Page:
Egyptian-Saudi student and social media influencer Farouq Al-Adawi, 20, has been a DJ for seven months.
“In 2020, everyone was looking for new hobbies and activities. I loved music all my life and when it came to quarantine, lockdown introduced me to this new hobby,” Al-Adawi told Arab News.
Latin-Canadian and Saudi DJ Viva has been in the industry for just over two years. She is married to DJ Zerone, one of the first Saudi DJs who began in 1999.
“Quite a few ‘COVID-19 DJs’ were born in 2020,” she told Arab News. “I think whenever we are given the time or opportunity, we are able to explore our creative side and see what talents lie beneath the surface of our everyday lives, and the lockdown period provided that opportunity to many.”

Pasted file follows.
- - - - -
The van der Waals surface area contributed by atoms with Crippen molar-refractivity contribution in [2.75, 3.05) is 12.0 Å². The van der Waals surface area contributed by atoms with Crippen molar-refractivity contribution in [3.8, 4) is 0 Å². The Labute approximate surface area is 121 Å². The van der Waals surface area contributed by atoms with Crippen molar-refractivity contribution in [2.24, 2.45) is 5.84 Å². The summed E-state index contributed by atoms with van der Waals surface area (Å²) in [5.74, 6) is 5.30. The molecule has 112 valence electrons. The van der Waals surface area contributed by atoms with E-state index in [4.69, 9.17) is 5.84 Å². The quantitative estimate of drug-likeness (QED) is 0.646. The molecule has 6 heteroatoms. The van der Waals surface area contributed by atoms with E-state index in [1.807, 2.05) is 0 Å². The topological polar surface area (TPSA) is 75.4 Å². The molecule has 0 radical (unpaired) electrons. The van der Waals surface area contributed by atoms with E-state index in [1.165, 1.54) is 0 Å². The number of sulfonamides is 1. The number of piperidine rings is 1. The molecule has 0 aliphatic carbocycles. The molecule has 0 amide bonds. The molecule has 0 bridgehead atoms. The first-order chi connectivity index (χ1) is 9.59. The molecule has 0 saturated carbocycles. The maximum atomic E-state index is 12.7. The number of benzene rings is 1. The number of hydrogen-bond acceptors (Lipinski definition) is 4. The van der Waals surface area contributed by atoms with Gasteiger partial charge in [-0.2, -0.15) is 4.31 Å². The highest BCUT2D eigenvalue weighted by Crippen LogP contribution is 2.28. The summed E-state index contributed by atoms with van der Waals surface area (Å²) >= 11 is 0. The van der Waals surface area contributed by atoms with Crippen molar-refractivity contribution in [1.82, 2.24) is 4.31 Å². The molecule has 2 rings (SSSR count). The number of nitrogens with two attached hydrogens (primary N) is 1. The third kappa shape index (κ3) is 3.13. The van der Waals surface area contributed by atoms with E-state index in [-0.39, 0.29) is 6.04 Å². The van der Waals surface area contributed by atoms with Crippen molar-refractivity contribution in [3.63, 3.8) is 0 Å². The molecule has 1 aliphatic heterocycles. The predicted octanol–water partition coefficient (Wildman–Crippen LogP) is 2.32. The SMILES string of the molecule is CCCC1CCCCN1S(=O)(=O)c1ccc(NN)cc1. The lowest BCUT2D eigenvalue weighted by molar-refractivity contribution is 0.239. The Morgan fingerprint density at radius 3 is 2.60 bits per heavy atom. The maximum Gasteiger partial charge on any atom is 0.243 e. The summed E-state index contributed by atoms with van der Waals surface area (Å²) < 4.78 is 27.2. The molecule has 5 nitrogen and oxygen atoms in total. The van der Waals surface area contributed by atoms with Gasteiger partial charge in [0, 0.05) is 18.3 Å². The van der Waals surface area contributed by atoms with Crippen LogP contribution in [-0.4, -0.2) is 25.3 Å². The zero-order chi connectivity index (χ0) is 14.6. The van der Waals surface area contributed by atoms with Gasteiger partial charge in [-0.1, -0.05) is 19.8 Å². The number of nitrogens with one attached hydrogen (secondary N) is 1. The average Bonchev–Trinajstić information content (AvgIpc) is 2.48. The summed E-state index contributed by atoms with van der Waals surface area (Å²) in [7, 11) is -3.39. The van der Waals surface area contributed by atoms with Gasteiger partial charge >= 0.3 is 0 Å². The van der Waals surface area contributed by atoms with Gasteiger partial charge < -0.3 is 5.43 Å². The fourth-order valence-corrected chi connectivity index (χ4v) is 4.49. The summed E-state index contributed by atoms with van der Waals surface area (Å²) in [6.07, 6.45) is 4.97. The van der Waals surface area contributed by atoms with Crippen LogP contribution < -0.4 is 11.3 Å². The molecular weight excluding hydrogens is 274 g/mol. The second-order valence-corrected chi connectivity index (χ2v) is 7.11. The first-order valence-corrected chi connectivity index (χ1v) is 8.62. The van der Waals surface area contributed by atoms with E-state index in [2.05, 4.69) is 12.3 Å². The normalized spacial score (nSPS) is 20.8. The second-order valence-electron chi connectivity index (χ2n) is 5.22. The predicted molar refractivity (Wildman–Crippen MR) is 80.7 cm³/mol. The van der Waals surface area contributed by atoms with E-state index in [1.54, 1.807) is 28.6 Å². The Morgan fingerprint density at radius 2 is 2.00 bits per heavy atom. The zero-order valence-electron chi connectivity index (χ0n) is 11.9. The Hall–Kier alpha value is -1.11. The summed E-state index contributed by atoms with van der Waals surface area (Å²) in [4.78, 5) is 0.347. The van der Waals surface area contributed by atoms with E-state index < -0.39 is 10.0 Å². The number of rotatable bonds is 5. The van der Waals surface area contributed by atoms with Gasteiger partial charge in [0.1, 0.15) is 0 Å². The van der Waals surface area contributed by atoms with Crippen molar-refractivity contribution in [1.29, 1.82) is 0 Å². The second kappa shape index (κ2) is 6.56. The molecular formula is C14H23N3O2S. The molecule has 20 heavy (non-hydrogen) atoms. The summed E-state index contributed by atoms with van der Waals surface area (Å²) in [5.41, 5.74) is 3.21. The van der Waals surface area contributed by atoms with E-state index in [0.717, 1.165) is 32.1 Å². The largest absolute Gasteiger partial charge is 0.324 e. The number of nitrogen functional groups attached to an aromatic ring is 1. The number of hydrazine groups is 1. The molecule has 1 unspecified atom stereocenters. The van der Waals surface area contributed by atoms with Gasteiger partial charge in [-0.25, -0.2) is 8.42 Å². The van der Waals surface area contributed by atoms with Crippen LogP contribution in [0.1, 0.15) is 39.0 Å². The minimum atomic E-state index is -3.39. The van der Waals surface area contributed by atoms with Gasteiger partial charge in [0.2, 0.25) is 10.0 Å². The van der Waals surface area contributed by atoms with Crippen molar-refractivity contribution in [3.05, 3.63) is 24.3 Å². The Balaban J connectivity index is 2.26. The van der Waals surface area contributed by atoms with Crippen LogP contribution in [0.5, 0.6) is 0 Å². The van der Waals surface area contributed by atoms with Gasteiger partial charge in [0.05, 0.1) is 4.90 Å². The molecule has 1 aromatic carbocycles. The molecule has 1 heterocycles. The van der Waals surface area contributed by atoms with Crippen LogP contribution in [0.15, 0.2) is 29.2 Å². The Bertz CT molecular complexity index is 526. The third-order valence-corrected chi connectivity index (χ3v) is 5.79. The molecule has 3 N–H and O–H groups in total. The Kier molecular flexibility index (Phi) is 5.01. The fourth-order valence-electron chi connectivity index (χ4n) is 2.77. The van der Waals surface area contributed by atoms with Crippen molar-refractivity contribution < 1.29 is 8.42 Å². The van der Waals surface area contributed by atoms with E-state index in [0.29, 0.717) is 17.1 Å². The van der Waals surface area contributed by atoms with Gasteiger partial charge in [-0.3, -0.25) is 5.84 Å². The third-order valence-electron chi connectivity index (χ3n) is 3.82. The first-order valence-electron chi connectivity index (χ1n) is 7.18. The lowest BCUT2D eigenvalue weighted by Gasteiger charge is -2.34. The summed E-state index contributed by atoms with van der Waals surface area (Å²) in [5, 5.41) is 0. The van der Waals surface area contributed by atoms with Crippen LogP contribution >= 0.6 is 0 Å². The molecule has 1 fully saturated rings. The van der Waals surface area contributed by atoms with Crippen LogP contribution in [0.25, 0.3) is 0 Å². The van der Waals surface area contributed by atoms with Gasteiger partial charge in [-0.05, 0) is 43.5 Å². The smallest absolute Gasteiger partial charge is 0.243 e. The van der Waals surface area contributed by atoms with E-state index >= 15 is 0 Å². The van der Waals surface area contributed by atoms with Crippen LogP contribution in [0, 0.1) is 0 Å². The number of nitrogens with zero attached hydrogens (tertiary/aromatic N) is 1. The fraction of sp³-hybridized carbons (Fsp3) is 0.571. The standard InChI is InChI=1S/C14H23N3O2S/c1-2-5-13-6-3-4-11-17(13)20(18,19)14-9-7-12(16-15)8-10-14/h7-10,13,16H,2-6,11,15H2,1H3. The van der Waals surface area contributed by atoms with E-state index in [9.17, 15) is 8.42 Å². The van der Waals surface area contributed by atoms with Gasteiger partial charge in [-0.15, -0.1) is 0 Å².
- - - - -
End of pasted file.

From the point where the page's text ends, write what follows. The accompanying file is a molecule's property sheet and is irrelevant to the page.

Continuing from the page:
She added: “People began reaching out for lessons in DJing and music production, and simply to inquire about a career.”
The artist highlighted the positive outcomes for music producers in 2020, with many finding it therapeutic. “The lockdown also provided many people who were just starting out with the time to practice and hone their skills, and now it’s great watching those individuals playing live and performing, and that’s an entirely positive outcome of the pandemic.”
DJ Viva recently did a remix collaboration with an artist called Nktorious from Riyadh, who said that she finds exploring the effects on a DJ mixer as “therapeutic in such chaotic times.”